How can we not love that?  We do reach out to faculty where I work, and it’s more than trying to assist with their research.  If you haven’t heard of embedded librarianship, you should go find out about it.  We reach out to faculty by using embedded librarianship to function as a sort of teaching assistant, giving extra resources and help to students within the context of the course they’re taking.  It’s a way to work together that benefits both sides and has little to no chance of fostering any competition or ill-will.  Our instructors like it because it takes pressure off them regarding instantaneous answers, and helps weed out the students who just need a nudge, rather than serious help.

On the other side, the faculty gets more involved with the library because they function as special topic advisers on the resources provided by us.  They develop a stake in the collection, both print and digital, and are more likely to refer students to particular materials because they know what’s there.

Faculty involvement in this way is a clear win-win.  How do you get others involved in your library practices, or partner with unlikely people to strengthen your service?

Laws of the Library: a plea to patrons

11 Mar

  1. Please, please do not reshelve the books yourself.  I know it probably seems like common sense, but 8 times out of 10, that book did not come from where you think it did.  If you’re even 1 digit off, that book is technically “lost” because it’s not in its place.  It may be easy to find again, but if you miss an entire shelf, it’s not.
  2. Understand that while we do know a lot about computers, how they work, and particularly how to find information using one, this does not make us computer engineers.  For some of us, it doesn’t even qualify us as experts.  Your previous local librarian, who also happened to code for open-source during vacation?  Was not me, and wasn’t a common breed to begin with.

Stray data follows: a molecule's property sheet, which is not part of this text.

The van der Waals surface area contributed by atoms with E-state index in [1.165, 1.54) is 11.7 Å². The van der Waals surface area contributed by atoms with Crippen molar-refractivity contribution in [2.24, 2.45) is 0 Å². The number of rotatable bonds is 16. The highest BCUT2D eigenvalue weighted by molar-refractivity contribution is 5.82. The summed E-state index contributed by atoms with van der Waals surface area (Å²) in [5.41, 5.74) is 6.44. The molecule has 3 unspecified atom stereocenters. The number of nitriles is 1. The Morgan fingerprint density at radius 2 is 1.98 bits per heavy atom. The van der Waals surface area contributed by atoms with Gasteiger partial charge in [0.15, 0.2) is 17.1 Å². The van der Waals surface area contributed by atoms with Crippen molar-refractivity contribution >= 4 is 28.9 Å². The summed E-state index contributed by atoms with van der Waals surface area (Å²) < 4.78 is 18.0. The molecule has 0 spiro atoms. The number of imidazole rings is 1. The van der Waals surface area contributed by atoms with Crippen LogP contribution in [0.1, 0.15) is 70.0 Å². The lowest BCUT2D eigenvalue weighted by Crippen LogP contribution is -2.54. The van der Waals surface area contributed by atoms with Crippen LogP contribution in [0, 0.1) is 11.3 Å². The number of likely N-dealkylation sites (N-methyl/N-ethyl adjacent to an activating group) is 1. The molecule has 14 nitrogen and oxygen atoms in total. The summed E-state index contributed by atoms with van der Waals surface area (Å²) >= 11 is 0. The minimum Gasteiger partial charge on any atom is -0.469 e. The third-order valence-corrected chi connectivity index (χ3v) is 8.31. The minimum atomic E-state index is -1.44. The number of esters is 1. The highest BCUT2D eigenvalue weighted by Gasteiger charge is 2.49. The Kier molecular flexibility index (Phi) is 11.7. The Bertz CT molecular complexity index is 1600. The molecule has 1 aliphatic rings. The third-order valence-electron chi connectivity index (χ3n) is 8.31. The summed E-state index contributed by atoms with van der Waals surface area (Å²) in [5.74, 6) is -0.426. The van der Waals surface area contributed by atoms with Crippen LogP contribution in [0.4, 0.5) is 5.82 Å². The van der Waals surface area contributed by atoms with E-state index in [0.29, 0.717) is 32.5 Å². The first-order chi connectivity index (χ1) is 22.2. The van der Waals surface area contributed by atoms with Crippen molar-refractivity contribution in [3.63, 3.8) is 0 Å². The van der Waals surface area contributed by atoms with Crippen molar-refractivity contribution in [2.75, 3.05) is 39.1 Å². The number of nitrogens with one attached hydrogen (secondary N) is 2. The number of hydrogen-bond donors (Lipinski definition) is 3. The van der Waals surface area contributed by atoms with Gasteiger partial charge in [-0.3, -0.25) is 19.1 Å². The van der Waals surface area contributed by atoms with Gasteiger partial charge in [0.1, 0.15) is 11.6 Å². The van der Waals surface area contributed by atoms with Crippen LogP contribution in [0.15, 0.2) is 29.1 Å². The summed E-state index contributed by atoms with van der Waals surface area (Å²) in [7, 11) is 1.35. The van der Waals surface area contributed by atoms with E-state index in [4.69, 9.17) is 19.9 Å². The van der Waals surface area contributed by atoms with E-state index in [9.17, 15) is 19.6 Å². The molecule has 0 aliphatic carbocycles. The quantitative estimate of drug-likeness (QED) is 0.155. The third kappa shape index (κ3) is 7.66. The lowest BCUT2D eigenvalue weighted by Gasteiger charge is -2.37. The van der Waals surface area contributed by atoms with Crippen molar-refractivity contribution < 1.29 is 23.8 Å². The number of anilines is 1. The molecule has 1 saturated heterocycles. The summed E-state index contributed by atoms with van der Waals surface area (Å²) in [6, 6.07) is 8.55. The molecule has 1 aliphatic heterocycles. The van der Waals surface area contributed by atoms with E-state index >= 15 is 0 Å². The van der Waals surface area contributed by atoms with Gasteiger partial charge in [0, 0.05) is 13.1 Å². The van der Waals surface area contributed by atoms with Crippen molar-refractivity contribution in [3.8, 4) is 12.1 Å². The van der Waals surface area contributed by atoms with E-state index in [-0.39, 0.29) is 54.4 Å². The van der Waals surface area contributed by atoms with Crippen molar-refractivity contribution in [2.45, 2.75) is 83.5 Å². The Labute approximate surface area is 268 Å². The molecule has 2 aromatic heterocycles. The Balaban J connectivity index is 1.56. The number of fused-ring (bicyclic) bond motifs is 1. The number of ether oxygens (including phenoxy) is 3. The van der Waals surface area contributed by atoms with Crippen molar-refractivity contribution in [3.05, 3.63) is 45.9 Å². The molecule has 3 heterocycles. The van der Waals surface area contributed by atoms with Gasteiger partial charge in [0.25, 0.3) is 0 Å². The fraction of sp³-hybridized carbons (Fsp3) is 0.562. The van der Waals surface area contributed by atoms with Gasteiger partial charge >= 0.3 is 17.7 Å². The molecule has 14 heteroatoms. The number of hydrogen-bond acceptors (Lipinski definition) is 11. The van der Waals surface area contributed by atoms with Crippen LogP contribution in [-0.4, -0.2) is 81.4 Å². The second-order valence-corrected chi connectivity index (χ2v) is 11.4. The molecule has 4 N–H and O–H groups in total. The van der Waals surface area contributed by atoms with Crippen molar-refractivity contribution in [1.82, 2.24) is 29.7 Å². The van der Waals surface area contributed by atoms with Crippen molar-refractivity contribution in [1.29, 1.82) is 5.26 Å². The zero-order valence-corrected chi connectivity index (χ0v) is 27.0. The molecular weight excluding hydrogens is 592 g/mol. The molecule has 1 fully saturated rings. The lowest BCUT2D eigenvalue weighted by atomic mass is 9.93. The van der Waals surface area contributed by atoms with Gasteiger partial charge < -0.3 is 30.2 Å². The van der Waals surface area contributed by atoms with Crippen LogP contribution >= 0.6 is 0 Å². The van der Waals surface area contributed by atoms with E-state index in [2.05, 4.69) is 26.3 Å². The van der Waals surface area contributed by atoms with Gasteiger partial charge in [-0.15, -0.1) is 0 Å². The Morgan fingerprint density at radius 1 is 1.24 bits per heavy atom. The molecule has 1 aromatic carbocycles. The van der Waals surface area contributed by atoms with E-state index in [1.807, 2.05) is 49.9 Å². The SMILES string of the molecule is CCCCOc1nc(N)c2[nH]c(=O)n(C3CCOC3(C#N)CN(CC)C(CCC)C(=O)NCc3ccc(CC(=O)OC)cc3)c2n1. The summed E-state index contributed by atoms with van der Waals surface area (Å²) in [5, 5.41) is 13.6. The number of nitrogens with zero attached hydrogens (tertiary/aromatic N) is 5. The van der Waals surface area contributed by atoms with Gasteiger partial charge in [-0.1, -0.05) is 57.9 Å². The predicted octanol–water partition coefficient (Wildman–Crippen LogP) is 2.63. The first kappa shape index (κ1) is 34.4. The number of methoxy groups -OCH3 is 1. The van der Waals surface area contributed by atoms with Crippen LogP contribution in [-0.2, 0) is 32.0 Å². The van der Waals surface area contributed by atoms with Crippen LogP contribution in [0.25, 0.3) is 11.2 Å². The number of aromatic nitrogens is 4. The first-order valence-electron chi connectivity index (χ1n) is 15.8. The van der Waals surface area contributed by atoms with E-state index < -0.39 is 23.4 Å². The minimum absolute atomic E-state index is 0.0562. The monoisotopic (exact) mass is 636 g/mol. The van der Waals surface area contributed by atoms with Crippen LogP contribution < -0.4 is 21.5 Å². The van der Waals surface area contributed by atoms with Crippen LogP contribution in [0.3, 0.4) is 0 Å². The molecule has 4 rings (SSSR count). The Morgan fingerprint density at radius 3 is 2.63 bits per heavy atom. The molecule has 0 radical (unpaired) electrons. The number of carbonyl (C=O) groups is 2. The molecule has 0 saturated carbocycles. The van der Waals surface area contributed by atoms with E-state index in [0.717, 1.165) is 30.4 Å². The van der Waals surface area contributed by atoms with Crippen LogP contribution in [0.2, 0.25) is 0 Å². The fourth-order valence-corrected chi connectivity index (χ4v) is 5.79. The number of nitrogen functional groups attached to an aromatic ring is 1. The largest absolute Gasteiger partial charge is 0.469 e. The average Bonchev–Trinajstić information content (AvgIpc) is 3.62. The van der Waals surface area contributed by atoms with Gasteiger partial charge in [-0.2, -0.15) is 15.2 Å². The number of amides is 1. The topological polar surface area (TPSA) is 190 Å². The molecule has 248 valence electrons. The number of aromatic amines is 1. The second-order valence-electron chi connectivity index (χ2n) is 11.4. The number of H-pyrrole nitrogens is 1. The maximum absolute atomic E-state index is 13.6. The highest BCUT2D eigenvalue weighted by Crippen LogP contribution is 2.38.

3. Please don’t ask me where “that book [you] looked at 2 years ago is?” because if you didn’t check it out, I have no idea what book it is.  Telling me the color of the cover doesn’t help.
  4. I am not your babysitter, for your baby or your personal belongings.  If you ask if it’s ok to leave your iPod, cell phone, and laptop on a table while you go to the restroom, I’m going to tell you it’s fine but that I’m not going to watch your possessions.  Don’t glare at me because I’m helping other people instead of sitting on your stuff.
  5. If you come up to me in a bad mood, chances are good that it will telegraph.  I understand, but don’t expect me to be perky and effusive in the face of your gloom.
  6. Understand I can’t be everything to everyone.  I may not be able to help, but I promise I’ll find someone who can.  That does not mean I am incompetent, nor rude, nor “against” you.  It just means I’m not an expert at the universe.
  7. Forgive me when I make a mistake.  If I’ve been working for 10 hours, or on a solo shift, I’m tired.  I’m a bit slow, and I still want to help.  I’ll give you my best, but I don’t promise it’s as fast as it was at the start of my day.
  8. I have a personal life.  Do not be angry that I want to leave when the library closes instead of keep it open just so you can have another 30 minutes on Facebook.

“Big money, no Whammy! STOP!”

4 Mar

A follow-up to “You are human”, alternatively titled “Coping with Stress.”  You’ll get why I picked the other one later.

We all have days at work when we just can’t do anything else work-related.  Our heads are about to explode, someone left a…personal mess in the stacks, or you’ve just dealt with the gamut of patrons who are all convinced you DO have the answer they want, even if the question is “What is William Shakespeare’s telephone number?” and don’t like the answer “he doesn’t have one.”  At times like those, there’s a choice to be made: run screaming into the night, or find some way to laugh.